VERY few shows have moved me as deeply this year as the Center for African Art's current exhibition, ``Wild Spirits Strong Medicine: African Art and the Wilderness.'' In fact, its main display piece - a room-size grouping of eight exotic creature masks, complete with appropriate costumes - easily tops anything else on view in New York today for visual drama and effectiveness.
The show itself is a rare treat. It's the latest in a continuing series of excellent loan exhibitions of African art put together by curator Susan Vogel, the center's executive director. This time she focuses on African concepts and definitions of civilization and the wilderness, and on the ways these views have shaped African art.
To make her point, she selected more than 100 rare and significant African masterpieces, many of which have never been exhibited before. All were made between the mid-19th and mid-20th centuries. Individually and collectively, they constitute a powerful visual expression of traditional African cultural values, and they serve as a potent and provocative viewing experience.
I say provocative because we Westerners, or at least those of us who haven't had much experience with African art, are liable to get mixed signals from this exhibition and from the catalog that accompanies it.
We are informed, on the one hand, that these exotic-looking sculptures are art and, on the other, that our conception of art differs dramatically from that held by the creators of these pieces.
In particular, we are told that much traditional African art focuses on unseen forces from the natural world that affect the stability and continuity of life. And that the tiny, carved figures, towering masks, powerful heads, and numerous other objects, which we see neatly arranged in glass cases or mounted in impressive, well-lighted settings, were fashioned for immediate ends having to do with physical and spiritual well-being - even survival. We are told they had little or nothing to do with aesthetics, creative originality, or ``self-expression,'' as the West understands them.
We are told, in short, that these objects were not made to be looked at and enjoyed primarily for their shapes, textures, or colors, but to be used in rituals believed to affect every aspect of their owners' lives. That they represent magic, not beauty, and that we will miss much of their quality and significance if we fail to grasp the exact purposes for which they were made.
Well and good. I for one accept the challenge, and am attempting to adapt my perceptions and sensibilities to their purposes. At the same time, however, few observers would deny that these works have an extraordinary impact even on those who know little or nothing of their origin. But then, that's as it should be. They can be viewed as art after all, and art can cut through a surprising number of cultural differences.
For instance, I challenge anyone to walk away unmoved by the group of eight creature masks mentioned above. Seen together, these snake, buffalo, warthog, hawk, and butterfly masks - each decorated with bold, geometric patterns painted in black, white, and red - create an unforgettable impression.
They are large - the snake mask measures 15 feet high, the butterfly mask 9 feet wide - and they convey an almost overwhelming sense of presence and power.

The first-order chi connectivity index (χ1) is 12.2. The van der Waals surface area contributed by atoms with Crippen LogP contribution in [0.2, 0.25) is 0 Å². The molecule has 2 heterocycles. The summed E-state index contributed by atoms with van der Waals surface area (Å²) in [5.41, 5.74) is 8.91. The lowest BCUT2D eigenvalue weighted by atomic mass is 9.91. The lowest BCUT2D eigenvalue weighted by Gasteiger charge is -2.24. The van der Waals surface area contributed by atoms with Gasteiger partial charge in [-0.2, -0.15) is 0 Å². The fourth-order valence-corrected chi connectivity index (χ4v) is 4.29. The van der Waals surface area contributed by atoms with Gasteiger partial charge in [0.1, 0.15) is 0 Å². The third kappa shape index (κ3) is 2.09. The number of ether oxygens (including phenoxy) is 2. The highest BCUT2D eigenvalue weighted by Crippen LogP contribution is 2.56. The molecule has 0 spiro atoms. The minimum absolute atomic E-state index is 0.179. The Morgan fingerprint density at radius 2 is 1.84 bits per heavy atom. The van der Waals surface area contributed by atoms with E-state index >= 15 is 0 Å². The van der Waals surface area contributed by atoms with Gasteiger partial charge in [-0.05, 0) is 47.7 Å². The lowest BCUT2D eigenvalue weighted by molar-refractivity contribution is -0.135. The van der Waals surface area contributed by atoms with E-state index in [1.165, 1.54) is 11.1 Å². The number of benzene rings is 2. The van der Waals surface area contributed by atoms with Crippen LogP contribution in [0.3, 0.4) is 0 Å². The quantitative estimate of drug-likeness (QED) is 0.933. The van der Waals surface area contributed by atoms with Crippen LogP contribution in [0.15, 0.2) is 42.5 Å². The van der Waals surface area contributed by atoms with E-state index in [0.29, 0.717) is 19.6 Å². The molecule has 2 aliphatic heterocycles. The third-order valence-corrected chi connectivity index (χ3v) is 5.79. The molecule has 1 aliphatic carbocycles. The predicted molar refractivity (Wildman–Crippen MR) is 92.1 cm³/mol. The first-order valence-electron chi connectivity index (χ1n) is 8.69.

They needed that power, of course, for these masks from the Bwa region of Burkina Faso in West Africa represent bush spirits and were used in ceremonies designed to establish harmonious relations between men and nature or village and bush.
They make an ideal centerpiece for the exhibition, since they beautifully illustrate several of the ways in which African concepts of the nature/culture or wilderness/ village dichotomy are expressed through art.
Other installations make similar points. In one, pairs of objects are arranged to reveal contrasting values associated with village and wilderness: female/male, order/ chaos, social/solitary. In another, one mask symbolizes the order and balance of a particular group's domestic realm, the other the threat and danger of the uncontrollable wilderness.
Here again, however, art wins out over the anthropology lesson - as indeed, I suspect Dr. Vogel intended it should.
The works she chose may instruct, but many are also visually impressive. A dozen, at least, have the presence and authority of major art.
The less dramatic pieces - the diviner's gourds, drinking cups, war tunics, and miniature figures - also hold their own beautifully, even in the company of much more massive works. Here, as with all other significant art, physical size is of much less importance than scale and the perfect interrelationship of parts. In its own way, the 8-inch-high drinking cup in the shape of a truncated man, made in Kuba, Zaire, is just as monumental as the 4-foot-high wood and metal figure of a standing four-horned man, which comes from Songye, Zaire.
Finally, it all boils down to this: The center and Dr. Vogel have assembled another first-rate show.
After its closing here Aug. 20, the exhibition travels to Northwestern University in Evanston, Ill. (Sept. 12-Nov. 22); Lowe Art Museum at the University of Miami (Dec. 14-Jan. 28, 1990); Columbia Museum of Art in Ohio (Feb. 18-April 30, 1990); and the Worcester Art Museum in Mass. (Sept. 15-Dec. 1, 1990).